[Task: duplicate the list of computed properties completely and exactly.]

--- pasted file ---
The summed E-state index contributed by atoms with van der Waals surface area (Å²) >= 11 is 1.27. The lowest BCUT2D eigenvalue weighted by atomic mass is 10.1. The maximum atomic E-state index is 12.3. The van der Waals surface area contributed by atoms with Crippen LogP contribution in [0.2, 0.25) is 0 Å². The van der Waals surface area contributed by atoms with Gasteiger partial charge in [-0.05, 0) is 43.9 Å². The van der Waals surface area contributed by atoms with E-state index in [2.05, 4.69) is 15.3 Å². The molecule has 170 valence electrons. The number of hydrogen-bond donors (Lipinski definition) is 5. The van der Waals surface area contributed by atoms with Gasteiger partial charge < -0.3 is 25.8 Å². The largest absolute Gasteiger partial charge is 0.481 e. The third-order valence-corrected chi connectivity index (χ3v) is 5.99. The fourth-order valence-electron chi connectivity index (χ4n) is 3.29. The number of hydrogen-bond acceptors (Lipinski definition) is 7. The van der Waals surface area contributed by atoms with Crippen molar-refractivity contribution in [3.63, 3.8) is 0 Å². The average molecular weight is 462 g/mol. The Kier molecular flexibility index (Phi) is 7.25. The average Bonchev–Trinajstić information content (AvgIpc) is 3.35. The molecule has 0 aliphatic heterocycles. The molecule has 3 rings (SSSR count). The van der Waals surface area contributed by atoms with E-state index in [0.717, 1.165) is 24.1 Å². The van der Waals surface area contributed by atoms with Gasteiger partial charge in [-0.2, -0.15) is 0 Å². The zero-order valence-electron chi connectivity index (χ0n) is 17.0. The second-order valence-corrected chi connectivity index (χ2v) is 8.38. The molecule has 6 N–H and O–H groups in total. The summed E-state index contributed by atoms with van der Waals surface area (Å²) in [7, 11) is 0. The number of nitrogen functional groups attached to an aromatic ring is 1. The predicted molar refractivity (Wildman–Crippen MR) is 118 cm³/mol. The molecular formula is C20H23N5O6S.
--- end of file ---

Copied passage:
The summed E-state index contributed by atoms with van der Waals surface area (Å²) >= 11 is 1.27. The lowest BCUT2D eigenvalue weighted by atomic mass is 10.1. The maximum atomic E-state index is 12.3. The van der Waals surface area contributed by atoms with Crippen LogP contribution in [0.2, 0.25) is 0 Å². The van der Waals surface area contributed by atoms with Gasteiger partial charge in [-0.05, 0) is 43.9 Å². The van der Waals surface area contributed by atoms with E-state index in [2.05, 4.69) is 15.3 Å². The molecule has 170 valence electrons. The number of hydrogen-bond donors (Lipinski definition) is 5. The van der Waals surface area contributed by atoms with Gasteiger partial charge < -0.3 is 25.8 Å². The largest absolute Gasteiger partial charge is 0.481 e. The third-order valence-corrected chi connectivity index (χ3v) is 5.99. The fourth-order valence-electron chi connectivity index (χ4n) is 3.29. The number of hydrogen-bond acceptors (Lipinski definition) is 7. The van der Waals surface area contributed by atoms with Crippen molar-refractivity contribution in [3.63, 3.8) is 0 Å². The average molecular weight is 462 g/mol. The Kier molecular flexibility index (Phi) is 7.25. The average Bonchev–Trinajstić information content (AvgIpc) is 3.35. The molecule has 0 aliphatic heterocycles. The molecule has 3 rings (SSSR count). The van der Waals surface area contributed by atoms with E-state index in [0.717, 1.165) is 24.1 Å². The van der Waals surface area contributed by atoms with Gasteiger partial charge in [-0.2, -0.15) is 0 Å². The zero-order valence-electron chi connectivity index (χ0n) is 17.0. The second-order valence-corrected chi connectivity index (χ2v) is 8.38. The molecule has 6 N–H and O–H groups in total. The summed E-state index contributed by atoms with van der Waals surface area (Å²) in [7, 11) is 0. The number of nitrogen functional groups attached to an aromatic ring is 1. The predicted molar refractivity (Wildman–Crippen MR) is 118 cm³/mol. The molecular formula is C20H23N5O6S.